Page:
By Josh Parker
“There’s no word in the language I revere more than ‘teacher.’ My heart sings when a kid refers to me as his teacher, and it always has. I’ve honored myself and the entire family of man by becoming a teacher.” Pat Conroy
If justice is what love looks like in public, as Dr. Cornel West says, then teaching is what love looks like in practice. Teaching children well is proof of the love that we have for children, for society, and for the future of the world. Expertise, maturity and ethics may be the branches, but the root of even these disciplines is a deep and abiding love for the profession itself.
As educators, administrators and district leaders, we bring our whole heart to the mission of improving the learning experiences of all children; and when we leave the profession, we leave our hearts in the schoolhouse. (In fact, it is not uncommon for substitute teachers, consultants and even volunteers inside a school to be retired teachers). Loving teaching is the mark of being a dedicated educator. In the three
vignettes that follow, I wish to show the transformative power of teaching. Some of the examples are from my own experience and some are from my colleagues. The common thread among all is love.
To Love Teaching is to Love the Process of Getting Better
“That will be 1.65 sir,” the bus driver said to me at 5:50 a.m. nearly 12 years ago. As I walked to my usual spot at the back of the bus, I slung the box of papers I carried with me from the night before. I would ride this bus into downtown Baltimore and then catch another one into the outer reaches of the city.
“Hi, Mr. Parker!” students and teachers would yell as I scurried into class to begin the day of teaching. I would repeat this process each day until I got a car—nearly three months into my first year of teaching. My early mornings and late nights were filled with planning and all the time in between was jammed with earnest attempts to put the two together to form cohesive instruction. It was in this process that I learned the true hours of operation for a teacher—from the moment you wake up, to the moment you go to sleep. Even in all of the educational leadership roles since then, my commitment to a process of improvement that has been the strongest lever of support in my career. “You have to fall in love with the process of becoming great,” NBA Star Blake Griffin once said. He was right.
To Love Teaching is to Love the Children that Come Through Your Doors
“Mr. Parker, can I ask you a question?” a young man said class spoke up while everyone else was quietly completed their assignment. “You really love us don’t you?” I was a bit surprised, but smiled in response. “Of course I do, what makes you say that?”
“Well, you are here almost every day, you dress up like you’re going to church, and you help us when we have problems,” the young man said.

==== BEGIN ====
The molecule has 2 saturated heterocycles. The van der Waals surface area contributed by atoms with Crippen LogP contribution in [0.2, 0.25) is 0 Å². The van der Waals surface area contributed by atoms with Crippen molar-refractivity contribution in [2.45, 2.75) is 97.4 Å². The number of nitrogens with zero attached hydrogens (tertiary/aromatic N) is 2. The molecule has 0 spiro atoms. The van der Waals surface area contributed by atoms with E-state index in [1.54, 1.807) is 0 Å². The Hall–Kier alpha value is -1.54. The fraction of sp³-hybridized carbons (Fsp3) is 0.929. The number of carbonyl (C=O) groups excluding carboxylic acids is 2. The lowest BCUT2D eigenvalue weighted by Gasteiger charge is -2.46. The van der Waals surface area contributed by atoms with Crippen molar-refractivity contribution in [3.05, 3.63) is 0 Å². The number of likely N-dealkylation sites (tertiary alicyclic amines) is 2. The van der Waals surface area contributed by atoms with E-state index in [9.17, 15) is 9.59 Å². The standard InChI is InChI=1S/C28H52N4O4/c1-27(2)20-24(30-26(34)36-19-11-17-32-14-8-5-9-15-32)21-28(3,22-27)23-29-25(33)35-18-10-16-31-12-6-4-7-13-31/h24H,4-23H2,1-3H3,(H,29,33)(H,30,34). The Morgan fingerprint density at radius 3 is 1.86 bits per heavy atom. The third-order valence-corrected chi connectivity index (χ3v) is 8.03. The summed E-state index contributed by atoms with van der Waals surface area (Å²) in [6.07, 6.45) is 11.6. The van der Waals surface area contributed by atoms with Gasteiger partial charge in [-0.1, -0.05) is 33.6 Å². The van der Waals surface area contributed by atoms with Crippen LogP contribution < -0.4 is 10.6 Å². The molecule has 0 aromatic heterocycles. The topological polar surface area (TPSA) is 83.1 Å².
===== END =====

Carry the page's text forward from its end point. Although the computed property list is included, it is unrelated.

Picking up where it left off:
I have taught disruptive students, unruly students, perfect students, hurting students and every other type of student in between. What touches them is not the teachers’ expertise, but the approach. Treat them. Talk to them. Listen. The love and empathy in your heart for who they are is the sanctifying quality of transformative instruction.
To Love Teaching is to Love the Ways it Breaks Your Heart
“He was trying to throw me off,” a high schooler said to me recently. His eyes narrow and focused, his lips pursed and tense, his fist balled tightly and securely, he said this to me through tears. “I wasn’t even trying to fight him, but he just kept talking.”
My heart breaks every time I have to break up a fight or see a student in distress. I feel such loss whenever a student reveals that they cannot read or write well, despite being in school for over 10 years. These heart-breaking moments keep me connected to the fight for improving the outcomes of children - both educationally and socially. Activist and author Bryan Stevenson says that ‘we must become proximate to pain to build the capacity to help the least of these among us.’ It is our close connection to the ways the profession can hurt us, squeeze us and push us to the limit that can ultimately fuel our drive to making education work for all children.
What may be most absent from the education reform conversation is a focus on the love of teaching itself. Not a love of the public schools versus charter schools. Not a love of one
political perspective over another. Not a love of one solution at the expense of another. I’m talking about a fundamental love of teaching itself. If we all embrace and appreciate the hour-by-hour, year-by-year sacrifice educators make to ensure that children from every zip code, ethnicity, perspective and orientation get a quality education, maybe we can fall in love with the promise of teaching all over again. What will save teaching is teaching.
Josh Parker is the 2012 Maryland State Teacher of the Year and a member of Board of Directors for the National Network of State Teachers of the Year. He currently serves as an instructional coach for the District of Columbia Public Schools.
The opinions expressed in Teacher-Leader Voices are strictly those of the author(s) and do not reflect the opinions or endorsement of Editorial Projects in Education, or any of its publications.